The Roman Empire, formed in 27 BCE, when Augustus declared himself Emperor of Rome, underwent a split in the late third century that created two distinctly different Romes: Western Rome, with its capital at Rome, and Eastern Rome, a Greek-speaking territory with the capital at the newly named Constantinople. Over time, these halves of the Roman empire took on different characteristics. When Western Rome fell to the Goths in 476 CE, eastern Rome continued. Western scholars named it the Byzantine Empire.
Eastern Rome continued as a feudal Empire until its long decline from the Crusades to its final end at the hands of the Seljuk Turks in 1453 CE. As Constantinople transitioned from a Christian city to a Muslim city, the lands that were once known as the Eastern Roman Empire became the Ottoman Empire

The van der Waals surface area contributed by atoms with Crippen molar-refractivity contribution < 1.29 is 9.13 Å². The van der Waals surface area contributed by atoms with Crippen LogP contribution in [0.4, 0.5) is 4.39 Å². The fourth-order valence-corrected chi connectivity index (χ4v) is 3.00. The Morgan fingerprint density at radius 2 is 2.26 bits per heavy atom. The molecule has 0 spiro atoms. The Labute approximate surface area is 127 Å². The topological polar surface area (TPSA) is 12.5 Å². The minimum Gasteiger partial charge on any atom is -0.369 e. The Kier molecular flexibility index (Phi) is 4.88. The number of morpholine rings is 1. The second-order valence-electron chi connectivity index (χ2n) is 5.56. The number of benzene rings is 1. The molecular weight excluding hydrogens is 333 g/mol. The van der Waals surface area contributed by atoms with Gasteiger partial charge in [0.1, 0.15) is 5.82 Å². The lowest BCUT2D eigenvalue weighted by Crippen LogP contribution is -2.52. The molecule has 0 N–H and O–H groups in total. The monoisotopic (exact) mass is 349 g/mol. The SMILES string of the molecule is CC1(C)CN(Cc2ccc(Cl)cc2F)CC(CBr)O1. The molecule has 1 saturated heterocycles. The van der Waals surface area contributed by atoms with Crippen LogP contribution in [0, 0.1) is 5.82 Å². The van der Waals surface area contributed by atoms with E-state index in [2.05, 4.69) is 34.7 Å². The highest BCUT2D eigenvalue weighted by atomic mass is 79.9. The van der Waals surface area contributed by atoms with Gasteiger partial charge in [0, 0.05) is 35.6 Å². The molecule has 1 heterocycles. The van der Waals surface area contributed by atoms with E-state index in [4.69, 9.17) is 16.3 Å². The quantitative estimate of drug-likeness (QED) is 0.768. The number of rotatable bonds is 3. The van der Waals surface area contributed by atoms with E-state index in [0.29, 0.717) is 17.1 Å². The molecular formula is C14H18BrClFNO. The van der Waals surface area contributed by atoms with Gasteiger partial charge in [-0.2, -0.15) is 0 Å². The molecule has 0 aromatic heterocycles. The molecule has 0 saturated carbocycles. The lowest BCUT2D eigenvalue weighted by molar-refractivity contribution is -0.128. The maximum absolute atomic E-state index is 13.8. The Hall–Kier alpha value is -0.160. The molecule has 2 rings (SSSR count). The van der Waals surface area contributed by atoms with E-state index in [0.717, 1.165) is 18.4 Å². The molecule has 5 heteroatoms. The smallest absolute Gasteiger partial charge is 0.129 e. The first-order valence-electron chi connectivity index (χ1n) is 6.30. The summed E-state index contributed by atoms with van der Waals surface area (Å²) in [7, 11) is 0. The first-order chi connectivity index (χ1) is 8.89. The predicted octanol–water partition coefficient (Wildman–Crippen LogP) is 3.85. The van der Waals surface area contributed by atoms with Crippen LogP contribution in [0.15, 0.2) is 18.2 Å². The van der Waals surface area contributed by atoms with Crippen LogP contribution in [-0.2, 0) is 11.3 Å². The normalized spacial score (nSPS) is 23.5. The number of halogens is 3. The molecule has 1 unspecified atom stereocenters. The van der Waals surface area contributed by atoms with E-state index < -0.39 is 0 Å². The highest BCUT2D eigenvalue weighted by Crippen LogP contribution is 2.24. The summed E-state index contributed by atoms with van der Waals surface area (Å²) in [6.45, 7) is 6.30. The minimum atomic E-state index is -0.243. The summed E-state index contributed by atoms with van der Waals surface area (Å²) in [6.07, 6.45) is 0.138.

Once Constantinople fell, the Ottoman Empire began, and thus one gave rise to the other. Because Eastern Rome was culturally and politically different from Western Rome, as referenced above many Western scholars relabeled this as the Byzantine Empire, so it is easy to assume that Rome ended in the classical period. However, Roman rule was continuous throughout the post-classical period in the form of the Orthodox, feudal, Byzantine Empire, and only fell with Mehmed's siege of Constantinople in 1453.